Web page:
Risk Assessment of Drometrizole, a Cosmetic Ingredient used as an Ultraviolet Light Absorber
Toxicological Research 2019;35:119−129
Published online April 30, 2019;  https://doi.org/10.5487/TR.2019.35.2.119
© 2019 Korean Society of Toxicology.

Jae Kwon Lee1, Kyu-Bong Kim2, Jung Dae Lee3, Chan Young Shin4, Seung Jun Kwack5, Byung-Mu Lee3, and Joo Young Lee1

1BK21Plus Team, College of Pharmacy, The Catholic University of Korea, Bucheon, Korea, 2College of Pharmacy, Dankook University, Cheonan, Korea, 3College of Pharmacy, Sungkyunkwan University, Suwon, Korea, 4Department of Neuroscience, School of Medicine, Konkuk University, Seoul, Korea, 5Department of Bio Health Science, Changwon National University, Changwon, Korea
Joo Young Lee, College of Pharmacy, The Catholic University of Korea, Bucheon 14662, Korea, E-mail: joolee@catholic.ac.kr
Received: February 20, 2019; Revised: March 7, 2019; Accepted: March 8, 2019
This is an Open Access article distributed under the terms of the Creative Commons Attribution Non-Commercial License (http://creativecommons.org/licenses/by-nc/3.0) which permits unrestricted non-commercial use, distribution, and reproduction in any medium, provided the original work is properly cited.
Abstract

As the use of cosmetics has greatly increased in a daily life, safety issues with cosmetic ingredients have drawn an attention. Drometrizole [2-(2′-hydroxy-5′-methylphenyl)benzotriazole] is categorized as a sunscreen ingredient and is used in cosmetics and non-cosmetics as a UV light absorber. No significant toxicity has been observed in acute oral, inhalation, or dermal toxicity studies. In a 13-week oral toxicity study in beagle dogs, No observed adverse effect level (NOAEL) was determined as 31.75 mg/kg bw/day in males and 34.6 mg/kg bw/day in females, based on increased serum alanine aminotransferase activity. Although drometrizole was negative for skin sensitization in two Magnusson-Kligman maximization tests in guinea pigs, there were two case reports of consumers presenting with allergic contact dermatitis. Drometrizole showed no teratogenicity in reproductive and developmental toxicity studies in which rats and mice were treated for 6 to 15 days of the gestation period. Ames tests showed that drometrizole was not mutagenic. A long-term carcinogenicity study using mice and rats showed no significant carcinogenic effect. A nail product containing 0.03% drometrizole was nonirritating, non-sensitizing and non-photosensitizing in a test with 147 human subjects. For risk assessment, the NOAEL chosen was 31.75 mg/kg bw/day in a 13-week oral toxicity study. Systemic exposure dosages were 0.27228 mg/kg bw/day and 1.90598 mg/kg bw/day for 1% and 7% drometrizole in cosmetics, respectively. Risk characterization studies demonstrated that when cosmetic products contain 1.0% of drometrizole, the margin of safety was greater than 100. Based on the risk assessment data, the MFDS revised the regulatory concentration of drometrizole from 7% to 1% in 2015. Under current regulation, drometrizole is considered to be safe for use in cosmetics. If new toxicological data are obtained in the future, the risk assessment should be carried out to update the appropriate guidelines.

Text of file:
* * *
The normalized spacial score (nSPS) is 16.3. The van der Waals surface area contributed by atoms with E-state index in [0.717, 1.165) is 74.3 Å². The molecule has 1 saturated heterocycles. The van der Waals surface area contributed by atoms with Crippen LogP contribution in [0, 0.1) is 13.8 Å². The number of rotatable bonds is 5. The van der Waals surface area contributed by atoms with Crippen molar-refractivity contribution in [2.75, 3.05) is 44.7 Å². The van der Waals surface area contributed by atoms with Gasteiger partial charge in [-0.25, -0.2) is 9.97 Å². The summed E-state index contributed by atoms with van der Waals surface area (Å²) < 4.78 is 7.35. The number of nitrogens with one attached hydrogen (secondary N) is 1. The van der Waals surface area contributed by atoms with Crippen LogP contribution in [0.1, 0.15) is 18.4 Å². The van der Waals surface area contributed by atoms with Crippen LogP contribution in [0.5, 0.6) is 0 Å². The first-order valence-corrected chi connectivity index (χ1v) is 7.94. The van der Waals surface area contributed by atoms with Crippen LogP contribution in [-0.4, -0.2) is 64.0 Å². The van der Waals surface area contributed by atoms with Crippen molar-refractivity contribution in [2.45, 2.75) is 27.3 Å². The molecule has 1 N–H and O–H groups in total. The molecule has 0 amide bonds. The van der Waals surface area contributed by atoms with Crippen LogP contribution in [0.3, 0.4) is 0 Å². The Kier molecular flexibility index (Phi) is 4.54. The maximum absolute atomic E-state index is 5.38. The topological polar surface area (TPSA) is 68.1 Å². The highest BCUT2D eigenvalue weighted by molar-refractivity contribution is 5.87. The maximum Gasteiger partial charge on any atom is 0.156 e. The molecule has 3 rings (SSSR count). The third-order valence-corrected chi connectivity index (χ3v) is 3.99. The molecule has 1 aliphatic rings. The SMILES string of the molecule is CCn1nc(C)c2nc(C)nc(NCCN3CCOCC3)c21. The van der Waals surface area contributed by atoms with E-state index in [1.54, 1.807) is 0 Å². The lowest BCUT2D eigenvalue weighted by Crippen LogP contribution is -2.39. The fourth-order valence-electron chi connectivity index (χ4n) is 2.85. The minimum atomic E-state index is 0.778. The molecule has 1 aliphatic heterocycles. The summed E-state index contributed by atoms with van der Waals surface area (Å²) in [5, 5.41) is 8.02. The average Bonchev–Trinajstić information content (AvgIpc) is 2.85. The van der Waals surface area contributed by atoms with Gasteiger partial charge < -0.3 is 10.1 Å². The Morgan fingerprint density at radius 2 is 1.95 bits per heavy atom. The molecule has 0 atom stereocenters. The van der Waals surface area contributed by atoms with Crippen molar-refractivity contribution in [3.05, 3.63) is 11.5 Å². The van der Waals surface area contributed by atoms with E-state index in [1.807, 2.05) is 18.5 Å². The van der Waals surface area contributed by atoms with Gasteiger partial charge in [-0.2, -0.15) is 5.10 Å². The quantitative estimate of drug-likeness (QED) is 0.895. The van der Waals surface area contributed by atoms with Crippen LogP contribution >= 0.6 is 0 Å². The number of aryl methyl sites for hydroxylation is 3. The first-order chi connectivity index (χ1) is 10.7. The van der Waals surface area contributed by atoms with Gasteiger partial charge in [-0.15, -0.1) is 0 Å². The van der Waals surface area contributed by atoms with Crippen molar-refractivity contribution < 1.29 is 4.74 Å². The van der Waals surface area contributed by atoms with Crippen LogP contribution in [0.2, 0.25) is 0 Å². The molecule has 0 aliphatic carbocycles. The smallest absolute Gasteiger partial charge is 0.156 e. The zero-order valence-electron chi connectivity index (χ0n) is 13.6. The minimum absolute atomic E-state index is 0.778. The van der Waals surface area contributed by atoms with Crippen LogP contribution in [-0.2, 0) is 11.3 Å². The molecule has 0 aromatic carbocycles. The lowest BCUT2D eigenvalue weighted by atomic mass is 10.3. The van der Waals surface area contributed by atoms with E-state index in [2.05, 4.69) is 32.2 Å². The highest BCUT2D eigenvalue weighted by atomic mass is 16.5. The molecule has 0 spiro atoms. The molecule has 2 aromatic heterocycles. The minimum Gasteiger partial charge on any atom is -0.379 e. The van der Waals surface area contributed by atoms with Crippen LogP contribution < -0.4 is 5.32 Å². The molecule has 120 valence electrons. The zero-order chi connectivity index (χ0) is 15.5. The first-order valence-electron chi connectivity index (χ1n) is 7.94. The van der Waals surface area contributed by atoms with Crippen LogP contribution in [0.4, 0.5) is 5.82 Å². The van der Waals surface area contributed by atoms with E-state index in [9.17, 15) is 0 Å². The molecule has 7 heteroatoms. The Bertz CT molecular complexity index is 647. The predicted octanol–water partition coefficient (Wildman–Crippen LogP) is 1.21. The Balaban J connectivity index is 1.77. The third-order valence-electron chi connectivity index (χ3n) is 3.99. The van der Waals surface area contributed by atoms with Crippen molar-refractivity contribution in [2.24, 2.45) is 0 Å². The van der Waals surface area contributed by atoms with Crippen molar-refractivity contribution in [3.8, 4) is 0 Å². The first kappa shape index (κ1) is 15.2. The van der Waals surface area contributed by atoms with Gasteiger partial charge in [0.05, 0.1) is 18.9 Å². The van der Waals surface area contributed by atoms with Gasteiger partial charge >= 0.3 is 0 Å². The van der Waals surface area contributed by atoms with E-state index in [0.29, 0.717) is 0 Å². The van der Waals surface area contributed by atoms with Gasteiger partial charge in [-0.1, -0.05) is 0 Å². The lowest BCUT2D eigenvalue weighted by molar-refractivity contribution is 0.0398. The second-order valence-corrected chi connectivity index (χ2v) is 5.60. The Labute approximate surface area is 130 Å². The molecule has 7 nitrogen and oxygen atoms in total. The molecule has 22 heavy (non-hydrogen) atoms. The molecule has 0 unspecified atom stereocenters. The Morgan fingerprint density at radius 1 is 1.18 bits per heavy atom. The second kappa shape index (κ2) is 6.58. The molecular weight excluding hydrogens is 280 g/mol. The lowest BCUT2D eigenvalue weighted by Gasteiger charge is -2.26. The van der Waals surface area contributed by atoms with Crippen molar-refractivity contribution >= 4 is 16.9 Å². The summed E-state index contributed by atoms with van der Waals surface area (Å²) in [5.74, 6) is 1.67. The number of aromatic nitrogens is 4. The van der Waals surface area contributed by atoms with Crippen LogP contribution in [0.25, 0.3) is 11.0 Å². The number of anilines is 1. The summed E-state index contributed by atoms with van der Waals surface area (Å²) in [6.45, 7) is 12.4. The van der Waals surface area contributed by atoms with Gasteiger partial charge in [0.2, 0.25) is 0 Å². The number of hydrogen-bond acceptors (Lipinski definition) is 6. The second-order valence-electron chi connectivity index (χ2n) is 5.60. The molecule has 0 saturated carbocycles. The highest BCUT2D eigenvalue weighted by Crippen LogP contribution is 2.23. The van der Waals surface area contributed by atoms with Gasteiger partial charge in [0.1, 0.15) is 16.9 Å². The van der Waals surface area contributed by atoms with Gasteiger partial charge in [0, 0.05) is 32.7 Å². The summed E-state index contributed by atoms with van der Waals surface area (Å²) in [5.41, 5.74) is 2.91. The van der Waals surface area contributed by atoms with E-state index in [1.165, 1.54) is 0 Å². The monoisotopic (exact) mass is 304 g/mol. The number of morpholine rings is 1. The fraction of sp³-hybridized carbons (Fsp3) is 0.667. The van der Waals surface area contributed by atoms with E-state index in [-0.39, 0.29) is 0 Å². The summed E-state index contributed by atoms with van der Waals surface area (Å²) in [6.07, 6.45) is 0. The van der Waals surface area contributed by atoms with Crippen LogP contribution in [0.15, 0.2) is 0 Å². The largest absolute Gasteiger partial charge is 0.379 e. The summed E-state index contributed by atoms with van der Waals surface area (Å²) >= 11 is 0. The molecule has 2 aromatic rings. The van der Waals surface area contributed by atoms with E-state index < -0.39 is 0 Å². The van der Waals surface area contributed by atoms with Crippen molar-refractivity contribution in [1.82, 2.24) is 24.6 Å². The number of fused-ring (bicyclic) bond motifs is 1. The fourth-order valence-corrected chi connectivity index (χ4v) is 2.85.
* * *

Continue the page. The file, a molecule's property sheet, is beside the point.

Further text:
Keywords : Risk, Safety, Drometrizole, Cosmetics, Toxicity, Skin


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